As Congress debates the best way to address our nation’s twin climate and economic crises, ReImagine Appalachia—a coalition of labor, policy experts, and community leaders—is laying out a plan for the future with calls for urgent climate action and good union jobs to create economic justice. Read below about our work with ReImagine Appalachia to push for these twin solutions.
Coal country AFL-CIO presidents agree — federal climate action must create good union jobs
Four state AFL-CIO presidents signed on to an open letter calling for federal climate action and good union jobs. The opinion piece appeared in multiple sources across the region.
ReImagine Appalachia Prints Open Letter to Sen. Manchin
On Sunday, September 12, ReImagine Appalachia ran an open letter to Senator Manchin. Keystone Research Center is part of the coalition of labor, policy experts, and community leaders working to ensure everyone who lives in Pennsylvania can have a good job and the ability to put down roots for the future. The letter asks Senator Manchin to support the infrastructure and budget packages together.
Commemorating the Battle of Blair Mountain
Timed with the 100-year anniversary of the Battle of Blair Mountain, a pivotal labor struggle, KRC executive director Stephen Herzenberg participated in a ReImagine Appalachia digital panel on September 2 with Phil Smith, Director of Government Affairs, United Mine Workers of America (UWMA). The session highlighted the importance of unions, 100 years ago and today, and the pivotal importance of Congress passing the “Protect the Right to Organize” (PRO) Act, which passed the U.S. House in January. The session also saluted the courage of West Virginia coal miners and the UMWA in organizing across racial lines. The UMWA formed the first industrial union in America and played a pivotal role just 14 years after the Battle of Blair Mountain in the organization of mass manufacturing in the U.S. along industrial lines in the 1930s and 1940s. For more on the Battle of Blair Mountain, see the section on unions in The State of Working Pennsylvania 2021 and the section in The State of Working West Virginia.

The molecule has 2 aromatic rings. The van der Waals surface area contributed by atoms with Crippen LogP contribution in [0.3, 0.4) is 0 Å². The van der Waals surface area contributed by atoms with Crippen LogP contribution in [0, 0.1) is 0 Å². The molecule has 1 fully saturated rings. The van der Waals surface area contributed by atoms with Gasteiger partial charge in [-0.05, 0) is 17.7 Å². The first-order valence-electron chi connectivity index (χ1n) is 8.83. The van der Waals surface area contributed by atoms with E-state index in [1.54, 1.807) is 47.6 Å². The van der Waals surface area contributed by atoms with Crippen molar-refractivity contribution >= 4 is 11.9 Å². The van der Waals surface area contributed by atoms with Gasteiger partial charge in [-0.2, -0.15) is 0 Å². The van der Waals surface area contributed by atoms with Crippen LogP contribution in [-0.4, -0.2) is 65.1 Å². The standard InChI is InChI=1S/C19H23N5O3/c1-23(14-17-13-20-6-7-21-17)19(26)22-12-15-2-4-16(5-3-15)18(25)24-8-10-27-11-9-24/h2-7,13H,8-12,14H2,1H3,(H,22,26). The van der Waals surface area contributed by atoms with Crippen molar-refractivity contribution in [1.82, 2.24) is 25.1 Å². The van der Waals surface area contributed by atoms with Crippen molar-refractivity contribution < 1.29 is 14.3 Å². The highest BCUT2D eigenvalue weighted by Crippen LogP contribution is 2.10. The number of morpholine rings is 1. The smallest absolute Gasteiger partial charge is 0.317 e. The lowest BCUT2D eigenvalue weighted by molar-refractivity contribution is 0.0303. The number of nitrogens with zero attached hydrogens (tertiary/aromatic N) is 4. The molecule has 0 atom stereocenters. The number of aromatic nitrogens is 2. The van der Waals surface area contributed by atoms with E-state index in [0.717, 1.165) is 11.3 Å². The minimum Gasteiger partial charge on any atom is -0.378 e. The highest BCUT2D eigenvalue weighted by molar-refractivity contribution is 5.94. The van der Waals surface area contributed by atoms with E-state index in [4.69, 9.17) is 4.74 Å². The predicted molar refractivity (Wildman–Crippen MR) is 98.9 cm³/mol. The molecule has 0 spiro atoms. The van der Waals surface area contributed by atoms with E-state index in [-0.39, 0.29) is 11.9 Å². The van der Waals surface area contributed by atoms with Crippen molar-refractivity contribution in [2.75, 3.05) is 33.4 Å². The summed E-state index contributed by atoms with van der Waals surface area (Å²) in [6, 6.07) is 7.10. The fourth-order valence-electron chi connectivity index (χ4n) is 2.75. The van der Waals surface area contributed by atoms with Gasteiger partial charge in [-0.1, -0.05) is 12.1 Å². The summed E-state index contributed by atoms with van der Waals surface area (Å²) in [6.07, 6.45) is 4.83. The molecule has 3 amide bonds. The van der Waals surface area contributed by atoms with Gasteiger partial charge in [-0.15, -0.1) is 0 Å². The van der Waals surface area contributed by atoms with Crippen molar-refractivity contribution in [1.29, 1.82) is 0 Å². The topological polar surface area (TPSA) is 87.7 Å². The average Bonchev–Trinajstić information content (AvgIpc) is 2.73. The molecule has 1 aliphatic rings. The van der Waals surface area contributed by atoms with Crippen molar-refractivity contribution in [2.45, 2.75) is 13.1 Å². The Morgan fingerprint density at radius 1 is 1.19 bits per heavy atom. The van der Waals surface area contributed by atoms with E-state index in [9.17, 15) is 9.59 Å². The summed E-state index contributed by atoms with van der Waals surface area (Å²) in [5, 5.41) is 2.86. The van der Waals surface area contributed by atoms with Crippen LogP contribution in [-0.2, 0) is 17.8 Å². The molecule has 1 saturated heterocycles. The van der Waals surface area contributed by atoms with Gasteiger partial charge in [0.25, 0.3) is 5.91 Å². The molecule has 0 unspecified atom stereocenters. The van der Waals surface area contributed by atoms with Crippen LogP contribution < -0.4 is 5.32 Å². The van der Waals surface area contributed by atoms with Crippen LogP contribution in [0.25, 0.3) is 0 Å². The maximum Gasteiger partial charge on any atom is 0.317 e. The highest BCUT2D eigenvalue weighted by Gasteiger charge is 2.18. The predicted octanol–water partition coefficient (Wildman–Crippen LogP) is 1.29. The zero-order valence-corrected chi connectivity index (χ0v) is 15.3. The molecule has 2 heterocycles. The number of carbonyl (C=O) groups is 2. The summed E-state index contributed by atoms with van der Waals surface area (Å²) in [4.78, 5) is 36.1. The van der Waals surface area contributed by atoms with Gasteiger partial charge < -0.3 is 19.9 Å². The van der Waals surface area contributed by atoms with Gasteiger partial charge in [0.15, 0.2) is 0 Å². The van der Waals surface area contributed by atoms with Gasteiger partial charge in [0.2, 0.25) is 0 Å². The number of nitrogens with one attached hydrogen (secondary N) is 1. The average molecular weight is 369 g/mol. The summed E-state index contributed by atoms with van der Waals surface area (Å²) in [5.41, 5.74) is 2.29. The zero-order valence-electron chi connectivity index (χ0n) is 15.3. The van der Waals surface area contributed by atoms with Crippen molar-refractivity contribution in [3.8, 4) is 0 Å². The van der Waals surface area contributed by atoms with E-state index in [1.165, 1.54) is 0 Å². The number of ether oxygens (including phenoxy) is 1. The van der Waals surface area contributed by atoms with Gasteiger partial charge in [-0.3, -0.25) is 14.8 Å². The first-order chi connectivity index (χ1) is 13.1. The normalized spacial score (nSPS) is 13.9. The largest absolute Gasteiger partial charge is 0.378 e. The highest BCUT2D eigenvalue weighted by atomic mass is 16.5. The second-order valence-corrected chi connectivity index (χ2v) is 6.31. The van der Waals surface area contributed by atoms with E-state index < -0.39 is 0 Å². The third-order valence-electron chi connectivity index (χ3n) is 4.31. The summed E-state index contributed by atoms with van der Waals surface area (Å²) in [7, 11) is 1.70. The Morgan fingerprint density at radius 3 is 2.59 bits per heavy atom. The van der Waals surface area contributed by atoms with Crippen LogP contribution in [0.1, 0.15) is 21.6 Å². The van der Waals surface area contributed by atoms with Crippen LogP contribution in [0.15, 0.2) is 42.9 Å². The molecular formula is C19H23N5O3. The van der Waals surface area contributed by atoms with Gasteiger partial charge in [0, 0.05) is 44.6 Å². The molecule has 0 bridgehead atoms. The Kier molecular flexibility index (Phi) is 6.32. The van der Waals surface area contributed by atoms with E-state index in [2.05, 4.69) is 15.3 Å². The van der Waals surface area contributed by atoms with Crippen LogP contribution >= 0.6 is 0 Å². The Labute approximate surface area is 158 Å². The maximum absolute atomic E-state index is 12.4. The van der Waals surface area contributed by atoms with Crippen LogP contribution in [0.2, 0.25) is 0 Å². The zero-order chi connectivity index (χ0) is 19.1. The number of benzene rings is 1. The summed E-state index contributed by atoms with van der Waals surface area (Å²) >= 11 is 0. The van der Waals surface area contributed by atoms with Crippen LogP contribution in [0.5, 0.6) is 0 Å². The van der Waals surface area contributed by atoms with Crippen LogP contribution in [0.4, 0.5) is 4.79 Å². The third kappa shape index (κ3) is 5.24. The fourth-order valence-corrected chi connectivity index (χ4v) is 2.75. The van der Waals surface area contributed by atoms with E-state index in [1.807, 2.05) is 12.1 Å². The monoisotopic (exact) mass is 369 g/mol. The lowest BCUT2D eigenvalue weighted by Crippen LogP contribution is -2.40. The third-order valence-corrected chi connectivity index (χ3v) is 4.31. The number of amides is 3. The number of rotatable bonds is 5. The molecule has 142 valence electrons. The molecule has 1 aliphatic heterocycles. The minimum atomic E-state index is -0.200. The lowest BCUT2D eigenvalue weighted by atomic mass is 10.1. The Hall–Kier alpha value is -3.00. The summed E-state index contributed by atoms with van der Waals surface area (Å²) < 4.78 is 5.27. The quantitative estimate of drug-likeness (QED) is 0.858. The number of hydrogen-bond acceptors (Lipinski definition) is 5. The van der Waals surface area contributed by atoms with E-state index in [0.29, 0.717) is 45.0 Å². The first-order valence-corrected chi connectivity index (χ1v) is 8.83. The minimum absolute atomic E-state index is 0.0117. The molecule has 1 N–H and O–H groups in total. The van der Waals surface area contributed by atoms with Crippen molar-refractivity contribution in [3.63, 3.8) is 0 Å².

On the Senate Intergovernmental Operations Committee Hearing on the 2020 Election
Rather than address the needs of Pennsylvania workers, small business people, and families still suffering from the effects of the pandemic, the Republican-led Pennsylvania Senate begins yet another round of hearings about the 2020 election today—an election that most Pennsylvanians believe was settled in January.
It is important to put this hearing in its proper context. We offer six observations.
In the News
Public News Service
With the expanded unemployment benefits from the American Rescue Plan ending last week, a new report from the Keystone Research Center shows that Pennsylvania and the federal government are at a crossroads and have a chance to implement policies that can build a stronger economy.
The report took a deeper look at the impact COVID-19 had on jobs and the economy over the last 18 months, which showed Pennsylvania had 360,000 fewer jobs in July 2021 than in Feb. 2020.
Stephen Herzenberg, executive director of the Center, said increasing the minimum wage to $15 per hour could boost needed support for Pennsylvania workers.
Today, Representative Conor Lamb (PA-17) was joined by Representatives Susan Wild (PA-7), Dwight Evans (PA-3) and Ann McLane Kuster (NH-2) to introduce the Restore Environmental Vitality and Improve Volatile Economy by the Civilian Conservation Corps of 2021, or the REVIVE the CCC Act, which would revitalize the 1930s-era Civilian Conservation Corps into a modern-day employment, job training and conservation program. Senator Bob Casey (D-PA) has introduced companion legislation in the Senate. The REVIVE the CCC Act would advance efforts to tackle the climate crisis while creating well-paying, quality conservation jobs that protect and restore waterways, working lands and the health and resiliency of our rural and urban communities.
Reality Check | WURD
Stephen Herzenberg, economist and executive director of Keystone Research Center joined Charles to discuss the Keystone Research Center’s annual State of Working PA report.
The Keystone Research Center is a nonprofit, nonpartisan research organization that promotes a more prosperous and equitable Pennsylvania economy. The Pennsylvania Budget and Policy Center is a non-partisan policy research project that provides independent, credible analysis on state tax, budget, and related policy matters, with attention to the impact of current or proposed policies on working families.
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